Jean Lee was an amazing artist, writer, editor, and human being. I first met her when I was a student at Knox College and she was the technical advisor for Catch, the student literary magazine. She taught me most everything I know about editing and design. Later, after I had worked in Chicago for a couple of years and was returning to reality after an extended European trip one summer and fall, Jean and Robin Metz took me in. Jean offered me a job typesetting the mammoth Siwasher/Catch Alumni Edition and helping with typesetting and layout of Farmer’s Market, a regional literary magazine that had developed quite a reputation after she took it over. That is when I became acquainted with Jean’s graphic arts work on the covers. The series was to extend through the alphabet, though unfortunately I never collected more than the ones I’ve posted here as a tribute to her life and creative genius. I would love to see more of those covers, if anyone has them. I’m not positive whether she was able to complete the series of linoleum block prints before circumstances caused her to give up the magazine and leave Galesburg. I regret that I didn’t maintain contact with Jean in recent years. She was a wonderful person and a gifted artist. Our world is poorer for her passing.

Fruits of Summer

Indian PeachesTime to leave the poetry biz aside for awhile and write a little about food. Our local farmer’s market has kept us awash in fresh local produce all summer (when we’ve been in town), but the thing we love most are the peaches — well, those and the tomatoes and thai eggplant and corn and blueberries and eggs and… you understand (I hope!). There is one farmer who keeps us supplied with our favorite summer fruit from June to August, maybe even into September, thanks to the many varieties in his orchard. We’ve had white peaches and yellow ones, cling and freestone, but the latest are blood-red Indian peaches.

Though they are typically used for pickling, canning, or baking, we love to eat them raw. They are very fuzzy outside and a little firm and tart like a nectarine, but as long as you don’t think they ought to look and taste like a regular old grocery-store peach (often firm and flavorless if they’re shipped in from California), then they are absolutely delicious. And after months of sweeter, juicier fare, we revel in the dark red meat and the tangy flavor. We don’t even mind that they are a cling variety, having gotten a little bored with peaches that come right off the pit.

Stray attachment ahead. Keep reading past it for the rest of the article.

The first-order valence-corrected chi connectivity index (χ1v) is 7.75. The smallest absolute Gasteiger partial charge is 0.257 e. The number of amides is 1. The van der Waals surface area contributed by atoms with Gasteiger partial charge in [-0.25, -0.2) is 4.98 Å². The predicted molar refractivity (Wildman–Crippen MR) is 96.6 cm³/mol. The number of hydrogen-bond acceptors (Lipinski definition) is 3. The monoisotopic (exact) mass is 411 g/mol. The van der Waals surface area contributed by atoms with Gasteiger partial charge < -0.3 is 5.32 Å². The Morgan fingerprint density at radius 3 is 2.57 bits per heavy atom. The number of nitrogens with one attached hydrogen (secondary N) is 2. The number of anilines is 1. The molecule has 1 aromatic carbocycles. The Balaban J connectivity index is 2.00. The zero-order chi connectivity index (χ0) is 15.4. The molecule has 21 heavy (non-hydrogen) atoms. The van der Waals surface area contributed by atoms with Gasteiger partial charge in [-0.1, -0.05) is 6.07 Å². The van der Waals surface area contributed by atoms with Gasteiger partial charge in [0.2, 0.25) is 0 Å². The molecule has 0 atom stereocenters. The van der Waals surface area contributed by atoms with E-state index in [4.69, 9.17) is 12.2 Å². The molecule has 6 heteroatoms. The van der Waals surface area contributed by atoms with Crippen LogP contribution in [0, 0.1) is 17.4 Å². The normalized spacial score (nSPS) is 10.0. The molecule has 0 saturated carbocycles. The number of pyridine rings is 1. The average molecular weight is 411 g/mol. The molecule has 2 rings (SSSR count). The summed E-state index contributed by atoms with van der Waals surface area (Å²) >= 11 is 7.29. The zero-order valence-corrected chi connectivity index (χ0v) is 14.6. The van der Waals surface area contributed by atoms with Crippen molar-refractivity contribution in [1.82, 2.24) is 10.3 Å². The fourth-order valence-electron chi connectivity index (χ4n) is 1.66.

Growing up in Iowa, I never ate peaches like this. We had a peach tree in our back yard for awhile, though I don’t remember it ever producing very much. Our apricot tree did better for awhile, then died a noble death. Iowa winters were much better suited to apples, pears, and tart pie cherries. My parents also grew grapes, raspberries, and rhubarb–a fruit that’s hard to find in the South–so I’m used to a sweet summer bounty in the yard. Something was in season from June to October, and we always had enough to eat, freeze, and give to the neighbors.

We used to have a peach tree in our yard in Mississippi that did pretty well, until Katrina uprooted it. It produced one more harvest the next year, then died. It took us another year to give up hope entirely, and awhile longer to decide what and where to plant next. Now we have two peach trees that should bear in another year or two. We also have blueberries, quince, and figs, along with our garden full of tomatoes and peppers that don’t get enough sun to really do too well, but supply us with a little home grown produce now and then. And of course we have a forest of basil for the pesto we couldn’t live without.

And we’re very happy to have access to so many local varieties of heirloom peaches and other fruit. We’ve found a good farm for blueberries and picked a freezer full. We’ve bought blackberries and pears. Last year we even bought persimmons at the market and may try to pick some this year. And compared to grocery-store prices, the peaches and other produce we’ve bought at our local market have been dirt cheap — $3 – $5 depending on the size of the basket we choose, and a basket will easily last us a week, unless we decide to freeze some. And the flavor of locally grown, tree ripened fruit can’t be beat. So, if you’re near a local market and you see a strange-looking summer fruit, give it a try! It might be the best thing you’ve eaten in ages.